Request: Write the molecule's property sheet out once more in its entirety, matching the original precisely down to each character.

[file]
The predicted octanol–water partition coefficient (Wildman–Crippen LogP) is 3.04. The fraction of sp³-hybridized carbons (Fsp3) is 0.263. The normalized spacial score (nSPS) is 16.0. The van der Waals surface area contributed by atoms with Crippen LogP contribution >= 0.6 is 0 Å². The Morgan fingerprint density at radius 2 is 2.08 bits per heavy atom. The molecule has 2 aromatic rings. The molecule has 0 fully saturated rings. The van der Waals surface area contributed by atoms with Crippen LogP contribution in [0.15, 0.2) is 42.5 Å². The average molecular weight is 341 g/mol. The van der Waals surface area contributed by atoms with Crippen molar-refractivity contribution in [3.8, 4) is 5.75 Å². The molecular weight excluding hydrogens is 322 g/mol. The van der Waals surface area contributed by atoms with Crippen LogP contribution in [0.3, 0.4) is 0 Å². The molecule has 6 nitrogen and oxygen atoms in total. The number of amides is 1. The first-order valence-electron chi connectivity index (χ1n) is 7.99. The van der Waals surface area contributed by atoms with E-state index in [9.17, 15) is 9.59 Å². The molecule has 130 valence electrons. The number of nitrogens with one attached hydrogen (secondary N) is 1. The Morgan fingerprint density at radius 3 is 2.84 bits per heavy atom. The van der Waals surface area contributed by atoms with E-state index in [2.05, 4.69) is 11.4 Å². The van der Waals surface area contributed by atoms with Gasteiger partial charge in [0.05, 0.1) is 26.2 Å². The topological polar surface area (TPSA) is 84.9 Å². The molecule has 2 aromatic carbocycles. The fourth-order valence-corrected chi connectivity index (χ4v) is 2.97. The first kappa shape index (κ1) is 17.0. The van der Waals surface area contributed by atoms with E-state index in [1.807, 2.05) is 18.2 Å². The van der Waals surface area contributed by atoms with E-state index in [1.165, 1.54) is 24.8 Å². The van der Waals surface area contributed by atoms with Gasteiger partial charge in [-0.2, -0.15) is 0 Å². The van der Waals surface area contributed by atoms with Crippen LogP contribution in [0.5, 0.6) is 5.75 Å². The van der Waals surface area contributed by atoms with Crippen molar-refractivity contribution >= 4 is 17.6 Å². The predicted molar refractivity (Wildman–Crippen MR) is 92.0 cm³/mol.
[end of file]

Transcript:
The predicted octanol–water partition coefficient (Wildman–Crippen LogP) is 3.04. The fraction of sp³-hybridized carbons (Fsp3) is 0.263. The normalized spacial score (nSPS) is 16.0. The van der Waals surface area contributed by atoms with Crippen LogP contribution >= 0.6 is 0 Å². The Morgan fingerprint density at radius 2 is 2.08 bits per heavy atom. The molecule has 2 aromatic rings. The molecule has 0 fully saturated rings. The van der Waals surface area contributed by atoms with Crippen LogP contribution in [0.15, 0.2) is 42.5 Å². The average molecular weight is 341 g/mol. The van der Waals surface area contributed by atoms with Crippen molar-refractivity contribution in [3.8, 4) is 5.75 Å². The molecular weight excluding hydrogens is 322 g/mol. The van der Waals surface area contributed by atoms with Crippen LogP contribution in [0.3, 0.4) is 0 Å². The molecule has 6 nitrogen and oxygen atoms in total. The number of amides is 1. The first-order valence-electron chi connectivity index (χ1n) is 7.99. The van der Waals surface area contributed by atoms with E-state index in [9.17, 15) is 9.59 Å². The molecule has 130 valence electrons. The number of nitrogens with one attached hydrogen (secondary N) is 1. The Morgan fingerprint density at radius 3 is 2.84 bits per heavy atom. The van der Waals surface area contributed by atoms with E-state index in [2.05, 4.69) is 11.4 Å². The van der Waals surface area contributed by atoms with Gasteiger partial charge in [0.05, 0.1) is 26.2 Å². The topological polar surface area (TPSA) is 84.9 Å². The molecule has 2 aromatic carbocycles. The fourth-order valence-corrected chi connectivity index (χ4v) is 2.97. The first kappa shape index (κ1) is 17.0. The van der Waals surface area contributed by atoms with E-state index in [1.807, 2.05) is 18.2 Å². The van der Waals surface area contributed by atoms with E-state index in [1.165, 1.54) is 24.8 Å². The van der Waals surface area contributed by atoms with Gasteiger partial charge in [-0.2, -0.15) is 0 Å². The van der Waals surface area contributed by atoms with Crippen LogP contribution in [0.5, 0.6) is 5.75 Å². The van der Waals surface area contributed by atoms with Crippen molar-refractivity contribution >= 4 is 17.6 Å². The predicted molar refractivity (Wildman–Crippen MR) is 92.0 cm³/mol.